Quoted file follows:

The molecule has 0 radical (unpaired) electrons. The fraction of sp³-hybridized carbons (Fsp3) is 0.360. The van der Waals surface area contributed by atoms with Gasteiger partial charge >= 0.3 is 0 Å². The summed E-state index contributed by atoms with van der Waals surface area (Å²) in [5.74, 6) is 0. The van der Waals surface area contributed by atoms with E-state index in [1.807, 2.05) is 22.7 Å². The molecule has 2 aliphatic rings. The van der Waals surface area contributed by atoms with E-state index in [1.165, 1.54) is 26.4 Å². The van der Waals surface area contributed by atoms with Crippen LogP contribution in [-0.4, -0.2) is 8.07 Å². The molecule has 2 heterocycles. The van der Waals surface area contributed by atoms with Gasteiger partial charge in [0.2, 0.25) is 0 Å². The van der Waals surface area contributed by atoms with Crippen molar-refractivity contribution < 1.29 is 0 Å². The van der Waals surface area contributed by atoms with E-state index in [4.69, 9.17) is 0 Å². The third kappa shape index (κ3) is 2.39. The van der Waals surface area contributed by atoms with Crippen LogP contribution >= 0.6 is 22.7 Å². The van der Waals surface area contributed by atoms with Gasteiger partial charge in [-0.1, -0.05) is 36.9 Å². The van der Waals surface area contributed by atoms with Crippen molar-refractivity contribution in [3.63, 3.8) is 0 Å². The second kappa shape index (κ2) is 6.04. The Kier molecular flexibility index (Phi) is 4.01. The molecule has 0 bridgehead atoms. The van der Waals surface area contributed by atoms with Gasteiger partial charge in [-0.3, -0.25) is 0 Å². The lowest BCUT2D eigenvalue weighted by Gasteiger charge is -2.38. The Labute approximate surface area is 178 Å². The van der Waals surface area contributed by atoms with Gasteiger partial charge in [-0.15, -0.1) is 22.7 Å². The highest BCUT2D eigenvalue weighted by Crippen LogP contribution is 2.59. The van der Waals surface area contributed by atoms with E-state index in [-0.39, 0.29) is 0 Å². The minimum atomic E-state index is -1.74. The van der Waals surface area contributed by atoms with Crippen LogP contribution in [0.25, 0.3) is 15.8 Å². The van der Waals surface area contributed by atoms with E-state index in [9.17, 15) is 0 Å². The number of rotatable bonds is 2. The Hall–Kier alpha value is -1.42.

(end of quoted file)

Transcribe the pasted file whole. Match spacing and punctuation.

The molecule has 0 radical (unpaired) electrons. The fraction of sp³-hybridized carbons (Fsp3) is 0.360. The van der Waals surface area contributed by atoms with Gasteiger partial charge >= 0.3 is 0 Å². The summed E-state index contributed by atoms with van der Waals surface area (Å²) in [5.74, 6) is 0. The van der Waals surface area contributed by atoms with E-state index in [1.807, 2.05) is 22.7 Å². The molecule has 2 aliphatic rings. The van der Waals surface area contributed by atoms with E-state index in [1.165, 1.54) is 26.4 Å². The van der Waals surface area contributed by atoms with Crippen LogP contribution in [-0.4, -0.2) is 8.07 Å². The molecule has 2 heterocycles. The van der Waals surface area contributed by atoms with Gasteiger partial charge in [0.2, 0.25) is 0 Å². The van der Waals surface area contributed by atoms with Crippen molar-refractivity contribution < 1.29 is 0 Å². The van der Waals surface area contributed by atoms with E-state index in [4.69, 9.17) is 0 Å². The third kappa shape index (κ3) is 2.39. The van der Waals surface area contributed by atoms with Crippen LogP contribution >= 0.6 is 22.7 Å². The van der Waals surface area contributed by atoms with Gasteiger partial charge in [-0.1, -0.05) is 36.9 Å². The van der Waals surface area contributed by atoms with Crippen molar-refractivity contribution in [3.63, 3.8) is 0 Å². The second kappa shape index (κ2) is 6.04. The Kier molecular flexibility index (Phi) is 4.01. The molecule has 0 bridgehead atoms. The van der Waals surface area contributed by atoms with Gasteiger partial charge in [-0.3, -0.25) is 0 Å². The lowest BCUT2D eigenvalue weighted by Gasteiger charge is -2.38. The Labute approximate surface area is 178 Å². The van der Waals surface area contributed by atoms with Gasteiger partial charge in [-0.15, -0.1) is 22.7 Å². The highest BCUT2D eigenvalue weighted by Crippen LogP contribution is 2.59. The van der Waals surface area contributed by atoms with E-state index in [-0.39, 0.29) is 0 Å². The minimum atomic E-state index is -1.74. The van der Waals surface area contributed by atoms with Crippen LogP contribution in [0.25, 0.3) is 15.8 Å². The van der Waals surface area contributed by atoms with E-state index in [9.17, 15) is 0 Å². The number of rotatable bonds is 2. The Hall–Kier alpha value is -1.42.